Monday, April 25, 2016
The thing about these essays most commented about is my tendency to look at things differently enough to get people thinking, whether or not they agree with the conclusions. Today let’s look at some apparent inconsistencies.
Emerson said, “A foolish consistency is the hobgoblin of little minds…” Perhaps these are justified on the basis that they are not foolish, but they do seem inconsistent.
First, I wonder how some people can argue that individuals have a right to move from one country to another when conditions in the second country are economically more favorable for them – even if the move is illegal; while at the same time objecting to a company moving from one country to another legally for the very same reason.
Then I ran across this article in a regional magazine. A naturalist writes that the woodcock and grouse are disappearing from southern Indiana. The problem is not predators, poor game regulations or farming practices, but “forest succession away from young forests to middle and older stages of forest development…the unintended result of misguided timber management.” The problem comes from a change in forestry practice due to public pressure from individuals and conservation groups to practice “selective” forest harvest. For sentimental reasons, they favor older trees and forests to younger ones. It is a political decision rather than a scientific one, as every planned cutting is met with “protesters trying to shut down all timber harvest on state and federally-controlled property.” Clear-cutting may be ugly, but so is what nature does with lightning-initiated forest fires. It’s a shame these protesters, who claim to love the trees and animals, work against nature by not taking the time to learn more about it.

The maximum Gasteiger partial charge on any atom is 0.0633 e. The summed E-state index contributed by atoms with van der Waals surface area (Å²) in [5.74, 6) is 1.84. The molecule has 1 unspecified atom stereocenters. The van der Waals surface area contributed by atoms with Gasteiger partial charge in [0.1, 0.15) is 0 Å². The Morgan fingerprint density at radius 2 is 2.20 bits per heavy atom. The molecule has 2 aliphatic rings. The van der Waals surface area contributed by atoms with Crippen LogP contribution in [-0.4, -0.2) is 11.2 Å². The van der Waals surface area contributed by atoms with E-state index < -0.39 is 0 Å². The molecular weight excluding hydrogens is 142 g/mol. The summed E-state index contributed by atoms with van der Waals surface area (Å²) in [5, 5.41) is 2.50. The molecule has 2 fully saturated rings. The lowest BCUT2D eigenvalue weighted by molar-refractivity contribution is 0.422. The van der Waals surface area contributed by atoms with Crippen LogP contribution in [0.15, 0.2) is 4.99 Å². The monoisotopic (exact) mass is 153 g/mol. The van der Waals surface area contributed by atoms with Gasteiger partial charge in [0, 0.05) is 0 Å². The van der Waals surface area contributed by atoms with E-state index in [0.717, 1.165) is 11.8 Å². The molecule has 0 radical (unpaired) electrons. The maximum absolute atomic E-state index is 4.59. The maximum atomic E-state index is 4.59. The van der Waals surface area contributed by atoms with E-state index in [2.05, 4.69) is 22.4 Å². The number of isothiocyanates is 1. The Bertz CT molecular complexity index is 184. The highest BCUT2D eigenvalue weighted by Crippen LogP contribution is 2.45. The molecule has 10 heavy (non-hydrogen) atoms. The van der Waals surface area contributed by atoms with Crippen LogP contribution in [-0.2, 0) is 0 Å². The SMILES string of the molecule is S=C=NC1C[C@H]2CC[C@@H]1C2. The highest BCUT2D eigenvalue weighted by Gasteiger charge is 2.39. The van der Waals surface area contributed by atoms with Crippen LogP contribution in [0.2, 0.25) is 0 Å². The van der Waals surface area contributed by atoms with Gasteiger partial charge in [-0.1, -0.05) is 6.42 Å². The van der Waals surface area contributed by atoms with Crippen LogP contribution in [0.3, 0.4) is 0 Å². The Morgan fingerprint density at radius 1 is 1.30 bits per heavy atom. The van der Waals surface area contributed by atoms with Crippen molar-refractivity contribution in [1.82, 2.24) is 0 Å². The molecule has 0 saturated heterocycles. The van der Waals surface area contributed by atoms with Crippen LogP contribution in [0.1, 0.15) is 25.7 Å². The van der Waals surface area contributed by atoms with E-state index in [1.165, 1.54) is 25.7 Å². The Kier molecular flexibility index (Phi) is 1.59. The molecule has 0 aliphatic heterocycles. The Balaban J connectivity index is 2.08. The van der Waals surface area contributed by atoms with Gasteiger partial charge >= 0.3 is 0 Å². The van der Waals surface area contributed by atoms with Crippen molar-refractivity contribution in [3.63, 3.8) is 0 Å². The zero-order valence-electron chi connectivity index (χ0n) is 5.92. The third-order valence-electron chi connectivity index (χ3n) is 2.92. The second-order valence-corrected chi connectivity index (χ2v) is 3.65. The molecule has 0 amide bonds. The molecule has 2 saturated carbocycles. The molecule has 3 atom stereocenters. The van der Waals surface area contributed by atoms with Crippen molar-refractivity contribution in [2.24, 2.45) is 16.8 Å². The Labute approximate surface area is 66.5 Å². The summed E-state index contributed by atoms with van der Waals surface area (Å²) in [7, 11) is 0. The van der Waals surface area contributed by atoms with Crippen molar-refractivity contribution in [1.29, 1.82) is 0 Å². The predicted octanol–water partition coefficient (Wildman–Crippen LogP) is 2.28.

Finally, those favoring legal abortion and insurance coverage of all contraception argue that they are “pro-choice” and favor a woman’s right to choose what she does with her own body. If that is the case, and a woman indeed has a right to choose what she does with her body, why don’t the pro-choice folks also adamantly favor both eliminating drug laws and legalizing prostitution. Drug laws restrict a woman’s right to choose what she does with her body. If she wants to take recreational drugs or use prescriptions in any way she desires, the state forbids her to do so. Likewise if she decides to use her body as a source of income by selling sexual favors to those who are willing to pay, she must risk arrest to do so. Sabrina Williams uses her physical abilities to earn a very substantial living, as do other athletes, fashion models and others. If they are allowed to choose, why is there a restriction against those who want to become prostitutes? Of course, many consider prostitution immoral, but many consider abortion immoral as well. This seems like an inconsistency, a selective application of a principle.
Just a few ideas to think about.